“adults are problem-centred, not subject-centred, and desire immediate, not postponed application of the knowledge learned.” (Merriam & Bierema, 2014, p 53).
What really caught my attention about this quote is that it seems to dichotomize learning (and learners) as either problem centred or subject centred. Dichotomies drive me nuts; they never seem to tell the entire story. It reminds me of the nature vs nurture debate in developmental psychology – can no one else see that it’s a bit of both? Or somewhere in the middle?
As soon as we slap labels like this on people or behaviours, theorists set up camp on either side and go to battle, and that takes away from what could be a more telling and informative exploration of what motivates adult learners. So I refuse to argue that it may be one or the other in this case; I think it’s kind of both. People can be very interested in particular subject matter, but learning doesn’t happen until there is some sort of a problem to solve; a realization that an action, belief, or previously held solution doesn’t adequately explain or solve a problem.
This quote has helped me to realize that teaching isn’t always about helping to solve a problem, or support learners as they work to build skills that will address a situation or need in their lives. Sometimes, it’s about creating a problem; to challenge, to encourage students to spend some time in the discomfort that is not knowing, to show them that there might be a better way of thinking about sometime or doing something.
Some constructivist theorists argue that learning is about whether a skill or concept works for that person to the degree that they need it to, whether it is how to work the clutch on a manual transmission car or how to organize their thinking around parenting theories (von Glaserfeld, 1995). This works well with the idea that adult learners need immediate application of new knowledge – of course they do, otherwise how will they know if it is viable?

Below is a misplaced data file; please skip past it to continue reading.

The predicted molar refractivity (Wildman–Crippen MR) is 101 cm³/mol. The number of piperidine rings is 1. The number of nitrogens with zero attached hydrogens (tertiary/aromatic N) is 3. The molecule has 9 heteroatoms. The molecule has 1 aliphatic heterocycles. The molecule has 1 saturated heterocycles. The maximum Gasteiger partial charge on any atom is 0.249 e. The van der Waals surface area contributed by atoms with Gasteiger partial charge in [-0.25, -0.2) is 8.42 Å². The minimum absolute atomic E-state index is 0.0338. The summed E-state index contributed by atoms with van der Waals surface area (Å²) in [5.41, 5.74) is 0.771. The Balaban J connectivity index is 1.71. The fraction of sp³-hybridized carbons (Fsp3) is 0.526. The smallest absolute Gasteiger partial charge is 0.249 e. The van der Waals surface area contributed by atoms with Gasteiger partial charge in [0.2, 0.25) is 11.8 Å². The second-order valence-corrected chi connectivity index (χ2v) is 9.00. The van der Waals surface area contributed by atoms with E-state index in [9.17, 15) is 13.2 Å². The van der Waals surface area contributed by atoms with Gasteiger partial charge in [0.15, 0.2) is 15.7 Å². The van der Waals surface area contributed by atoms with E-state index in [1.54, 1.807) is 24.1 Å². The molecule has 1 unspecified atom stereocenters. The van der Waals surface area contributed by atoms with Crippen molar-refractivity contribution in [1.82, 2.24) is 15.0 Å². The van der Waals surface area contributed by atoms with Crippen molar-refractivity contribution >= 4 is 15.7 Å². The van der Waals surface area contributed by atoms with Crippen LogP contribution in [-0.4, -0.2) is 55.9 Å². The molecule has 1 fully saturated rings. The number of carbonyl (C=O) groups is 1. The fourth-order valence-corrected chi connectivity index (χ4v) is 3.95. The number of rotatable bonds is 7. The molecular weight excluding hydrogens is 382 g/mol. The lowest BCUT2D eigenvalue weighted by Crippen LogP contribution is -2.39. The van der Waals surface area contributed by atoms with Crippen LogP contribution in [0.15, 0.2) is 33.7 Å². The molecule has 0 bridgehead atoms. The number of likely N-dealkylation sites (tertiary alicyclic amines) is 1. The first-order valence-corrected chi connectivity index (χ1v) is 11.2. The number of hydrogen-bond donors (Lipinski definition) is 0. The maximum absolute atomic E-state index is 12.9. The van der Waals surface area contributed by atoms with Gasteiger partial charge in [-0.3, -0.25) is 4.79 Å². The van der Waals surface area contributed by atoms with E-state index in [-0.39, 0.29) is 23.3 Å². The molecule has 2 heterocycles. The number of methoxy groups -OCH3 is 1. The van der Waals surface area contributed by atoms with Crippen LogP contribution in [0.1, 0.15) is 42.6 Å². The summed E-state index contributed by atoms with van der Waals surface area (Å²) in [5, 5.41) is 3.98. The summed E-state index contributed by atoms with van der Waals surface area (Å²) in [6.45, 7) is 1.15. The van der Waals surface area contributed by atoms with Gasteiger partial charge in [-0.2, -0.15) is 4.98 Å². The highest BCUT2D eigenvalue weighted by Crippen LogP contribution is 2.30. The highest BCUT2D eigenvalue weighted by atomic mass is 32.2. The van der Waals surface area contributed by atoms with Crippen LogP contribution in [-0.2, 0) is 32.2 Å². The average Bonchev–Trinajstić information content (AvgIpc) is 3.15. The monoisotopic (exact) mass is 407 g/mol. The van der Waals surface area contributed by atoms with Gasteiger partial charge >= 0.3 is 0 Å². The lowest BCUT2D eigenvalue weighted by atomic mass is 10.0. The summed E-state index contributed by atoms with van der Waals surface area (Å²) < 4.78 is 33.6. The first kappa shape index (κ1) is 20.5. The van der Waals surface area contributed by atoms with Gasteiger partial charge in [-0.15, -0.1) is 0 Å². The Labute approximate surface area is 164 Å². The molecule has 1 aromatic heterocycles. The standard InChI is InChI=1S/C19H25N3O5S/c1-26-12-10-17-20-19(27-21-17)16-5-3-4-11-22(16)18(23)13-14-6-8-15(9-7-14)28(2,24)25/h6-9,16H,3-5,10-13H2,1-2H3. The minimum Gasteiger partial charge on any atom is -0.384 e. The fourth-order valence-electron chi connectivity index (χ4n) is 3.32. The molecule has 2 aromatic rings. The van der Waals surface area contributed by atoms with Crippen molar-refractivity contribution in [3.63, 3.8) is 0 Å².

I don’t know that I had an “aha” moment with this quote, but I suppose that my annoyance with this forced dichotomy drove me to think further about what I believe engages adults in learning. It is important to examine my own beliefs and biases from time to time to clarify and test them against new information. My own learning activities influence my reflection on this quote as I feel that I seek out subject centred learning all the time. That being said, I am realizing that not everyone is like me!
It is important to ensure that how I approach teaching adults and developing workshops is not simply driven by how I learn. That is why reflecting on quotes like this is important; it makes me seek out sources of information outside of my life experiences and more deeply consider the viewpoints of others. It also encourages research based practice, which I think is very important for effective teaching.
This quote has reminded me that it is important to ensure that the adult learners I work with find the relevancy of what I am teaching. While I don’t believe that we should argue that adult learners are only driven to seek out learning activities when they are faced with a problem, I do believe that we need problems to learn.
In order to create situations that will stimulate learning, these problems need to be relevant. Essentially, people need to care. As an educator I will need to; establish where learners are at and why they are in my workshop, create an environment and develop activities that would produce problems that learners will need to solve, adjust these as needed for those learners that aren’t finding the relevancy of these problems, and provide opportunities for learners to test the viability of their learning.
Merriam, S. B. & Bierema, L. L. (2014). Adult learning: Linking theory and practice. San Francisco: Jossey-Bass.
Von Glaserfeld, E. (1995). Radical constructivism: A way of knowing and learning. London: The Falmer Press.